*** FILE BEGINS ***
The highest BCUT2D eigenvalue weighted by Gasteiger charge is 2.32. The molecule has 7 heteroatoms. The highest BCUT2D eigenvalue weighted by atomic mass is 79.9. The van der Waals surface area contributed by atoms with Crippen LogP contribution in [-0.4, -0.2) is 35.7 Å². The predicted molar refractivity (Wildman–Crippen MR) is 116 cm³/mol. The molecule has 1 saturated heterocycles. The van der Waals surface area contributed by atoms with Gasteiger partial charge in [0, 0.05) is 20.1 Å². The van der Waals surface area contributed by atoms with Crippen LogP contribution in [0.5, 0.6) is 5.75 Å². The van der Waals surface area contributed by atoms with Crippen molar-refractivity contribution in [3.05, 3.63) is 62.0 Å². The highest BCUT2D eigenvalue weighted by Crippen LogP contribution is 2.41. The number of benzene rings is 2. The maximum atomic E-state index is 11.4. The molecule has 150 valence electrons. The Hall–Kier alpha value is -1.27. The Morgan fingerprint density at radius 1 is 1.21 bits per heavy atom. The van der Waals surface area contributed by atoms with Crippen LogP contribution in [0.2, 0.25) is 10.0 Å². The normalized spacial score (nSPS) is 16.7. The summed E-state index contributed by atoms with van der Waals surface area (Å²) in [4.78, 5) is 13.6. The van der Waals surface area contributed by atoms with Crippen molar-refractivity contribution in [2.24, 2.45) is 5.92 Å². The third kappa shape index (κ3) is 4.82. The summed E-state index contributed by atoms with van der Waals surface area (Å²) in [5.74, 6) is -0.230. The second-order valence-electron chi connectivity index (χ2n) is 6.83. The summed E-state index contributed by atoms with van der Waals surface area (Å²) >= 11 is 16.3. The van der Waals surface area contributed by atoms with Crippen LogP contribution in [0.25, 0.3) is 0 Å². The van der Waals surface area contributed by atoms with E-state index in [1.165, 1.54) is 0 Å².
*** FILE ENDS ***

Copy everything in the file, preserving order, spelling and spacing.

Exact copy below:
The highest BCUT2D eigenvalue weighted by Gasteiger charge is 2.32. The molecule has 7 heteroatoms. The highest BCUT2D eigenvalue weighted by atomic mass is 79.9. The van der Waals surface area contributed by atoms with Crippen LogP contribution in [-0.4, -0.2) is 35.7 Å². The predicted molar refractivity (Wildman–Crippen MR) is 116 cm³/mol. The molecule has 1 saturated heterocycles. The van der Waals surface area contributed by atoms with Gasteiger partial charge in [0, 0.05) is 20.1 Å². The van der Waals surface area contributed by atoms with Crippen LogP contribution in [0.5, 0.6) is 5.75 Å². The van der Waals surface area contributed by atoms with Crippen molar-refractivity contribution in [3.05, 3.63) is 62.0 Å². The highest BCUT2D eigenvalue weighted by Crippen LogP contribution is 2.41. The number of benzene rings is 2. The maximum atomic E-state index is 11.4. The molecule has 150 valence electrons. The Hall–Kier alpha value is -1.27. The Morgan fingerprint density at radius 1 is 1.21 bits per heavy atom. The van der Waals surface area contributed by atoms with Crippen LogP contribution in [0.2, 0.25) is 10.0 Å². The normalized spacial score (nSPS) is 16.7. The summed E-state index contributed by atoms with van der Waals surface area (Å²) in [4.78, 5) is 13.6. The van der Waals surface area contributed by atoms with Crippen molar-refractivity contribution in [2.24, 2.45) is 5.92 Å². The third kappa shape index (κ3) is 4.82. The summed E-state index contributed by atoms with van der Waals surface area (Å²) in [5.74, 6) is -0.230. The second-order valence-electron chi connectivity index (χ2n) is 6.83. The summed E-state index contributed by atoms with van der Waals surface area (Å²) >= 11 is 16.3. The van der Waals surface area contributed by atoms with Crippen LogP contribution in [0.25, 0.3) is 0 Å². The van der Waals surface area contributed by atoms with E-state index in [1.165, 1.54) is 0 Å².